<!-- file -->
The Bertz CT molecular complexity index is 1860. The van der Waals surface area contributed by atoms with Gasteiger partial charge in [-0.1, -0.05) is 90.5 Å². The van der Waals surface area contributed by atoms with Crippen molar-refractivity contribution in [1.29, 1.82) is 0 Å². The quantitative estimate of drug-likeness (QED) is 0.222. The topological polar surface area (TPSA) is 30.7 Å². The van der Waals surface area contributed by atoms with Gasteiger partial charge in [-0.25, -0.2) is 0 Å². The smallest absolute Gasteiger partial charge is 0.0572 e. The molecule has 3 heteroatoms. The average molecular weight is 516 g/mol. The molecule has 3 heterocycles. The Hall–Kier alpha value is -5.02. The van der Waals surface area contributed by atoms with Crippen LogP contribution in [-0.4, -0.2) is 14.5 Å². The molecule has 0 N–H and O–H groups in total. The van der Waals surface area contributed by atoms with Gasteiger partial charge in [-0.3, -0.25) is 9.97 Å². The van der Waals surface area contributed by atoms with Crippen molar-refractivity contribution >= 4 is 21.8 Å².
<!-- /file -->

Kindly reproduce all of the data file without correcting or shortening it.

The Bertz CT molecular complexity index is 1860. The van der Waals surface area contributed by atoms with Gasteiger partial charge in [-0.1, -0.05) is 90.5 Å². The van der Waals surface area contributed by atoms with Crippen molar-refractivity contribution in [1.29, 1.82) is 0 Å². The quantitative estimate of drug-likeness (QED) is 0.222. The topological polar surface area (TPSA) is 30.7 Å². The van der Waals surface area contributed by atoms with Gasteiger partial charge in [-0.25, -0.2) is 0 Å². The smallest absolute Gasteiger partial charge is 0.0572 e. The molecule has 3 heteroatoms. The average molecular weight is 516 g/mol. The molecule has 3 heterocycles. The Hall–Kier alpha value is -5.02. The van der Waals surface area contributed by atoms with Crippen LogP contribution in [-0.4, -0.2) is 14.5 Å². The molecule has 0 N–H and O–H groups in total. The van der Waals surface area contributed by atoms with Gasteiger partial charge in [-0.3, -0.25) is 9.97 Å². The van der Waals surface area contributed by atoms with Crippen molar-refractivity contribution >= 4 is 21.8 Å².